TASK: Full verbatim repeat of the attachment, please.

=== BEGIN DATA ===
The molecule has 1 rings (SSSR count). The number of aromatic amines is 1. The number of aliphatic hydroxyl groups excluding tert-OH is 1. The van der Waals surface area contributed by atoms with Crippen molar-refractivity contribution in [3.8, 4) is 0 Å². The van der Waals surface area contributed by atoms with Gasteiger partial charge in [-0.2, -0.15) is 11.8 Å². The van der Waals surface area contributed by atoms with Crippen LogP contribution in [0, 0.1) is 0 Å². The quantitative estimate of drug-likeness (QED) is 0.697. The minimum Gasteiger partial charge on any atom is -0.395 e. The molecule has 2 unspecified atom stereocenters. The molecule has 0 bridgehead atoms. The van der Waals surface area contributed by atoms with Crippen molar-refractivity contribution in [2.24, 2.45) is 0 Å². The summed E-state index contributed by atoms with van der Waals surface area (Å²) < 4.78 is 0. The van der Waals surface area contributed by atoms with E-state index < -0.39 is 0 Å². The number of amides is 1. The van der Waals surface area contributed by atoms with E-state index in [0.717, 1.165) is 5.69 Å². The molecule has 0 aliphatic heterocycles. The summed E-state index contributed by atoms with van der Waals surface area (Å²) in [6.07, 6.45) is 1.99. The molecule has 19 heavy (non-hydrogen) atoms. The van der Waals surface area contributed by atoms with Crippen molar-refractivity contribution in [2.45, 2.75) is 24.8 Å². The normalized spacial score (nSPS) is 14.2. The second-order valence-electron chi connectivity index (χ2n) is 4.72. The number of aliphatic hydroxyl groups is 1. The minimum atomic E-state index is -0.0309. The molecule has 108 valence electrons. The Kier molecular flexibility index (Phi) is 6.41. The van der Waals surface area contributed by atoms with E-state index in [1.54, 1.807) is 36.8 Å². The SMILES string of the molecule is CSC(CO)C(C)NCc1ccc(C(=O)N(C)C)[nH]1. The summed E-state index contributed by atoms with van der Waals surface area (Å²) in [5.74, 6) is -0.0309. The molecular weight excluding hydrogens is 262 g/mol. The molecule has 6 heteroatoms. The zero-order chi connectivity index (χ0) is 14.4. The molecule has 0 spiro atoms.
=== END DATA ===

The molecule has 1 rings (SSSR count). The number of aromatic amines is 1. The number of aliphatic hydroxyl groups excluding tert-OH is 1. The van der Waals surface area contributed by atoms with Crippen molar-refractivity contribution in [3.8, 4) is 0 Å². The van der Waals surface area contributed by atoms with Gasteiger partial charge in [-0.2, -0.15) is 11.8 Å². The van der Waals surface area contributed by atoms with Crippen LogP contribution in [0, 0.1) is 0 Å². The quantitative estimate of drug-likeness (QED) is 0.697. The minimum Gasteiger partial charge on any atom is -0.395 e. The molecule has 2 unspecified atom stereocenters. The molecule has 0 bridgehead atoms. The van der Waals surface area contributed by atoms with Crippen molar-refractivity contribution in [2.24, 2.45) is 0 Å². The summed E-state index contributed by atoms with van der Waals surface area (Å²) < 4.78 is 0. The van der Waals surface area contributed by atoms with E-state index < -0.39 is 0 Å². The number of amides is 1. The van der Waals surface area contributed by atoms with E-state index in [0.717, 1.165) is 5.69 Å². The molecule has 0 aliphatic heterocycles. The summed E-state index contributed by atoms with van der Waals surface area (Å²) in [6.07, 6.45) is 1.99. The molecule has 19 heavy (non-hydrogen) atoms. The van der Waals surface area contributed by atoms with Crippen molar-refractivity contribution in [2.45, 2.75) is 24.8 Å². The normalized spacial score (nSPS) is 14.2. The second-order valence-electron chi connectivity index (χ2n) is 4.72. The number of aliphatic hydroxyl groups is 1. The minimum atomic E-state index is -0.0309. The molecule has 108 valence electrons. The Kier molecular flexibility index (Phi) is 6.41. The van der Waals surface area contributed by atoms with E-state index in [1.54, 1.807) is 36.8 Å². The SMILES string of the molecule is CSC(CO)C(C)NCc1ccc(C(=O)N(C)C)[nH]1. The summed E-state index contributed by atoms with van der Waals surface area (Å²) in [5.74, 6) is -0.0309. The molecular weight excluding hydrogens is 262 g/mol. The molecule has 6 heteroatoms. The zero-order chi connectivity index (χ0) is 14.4. The molecule has 0 spiro atoms.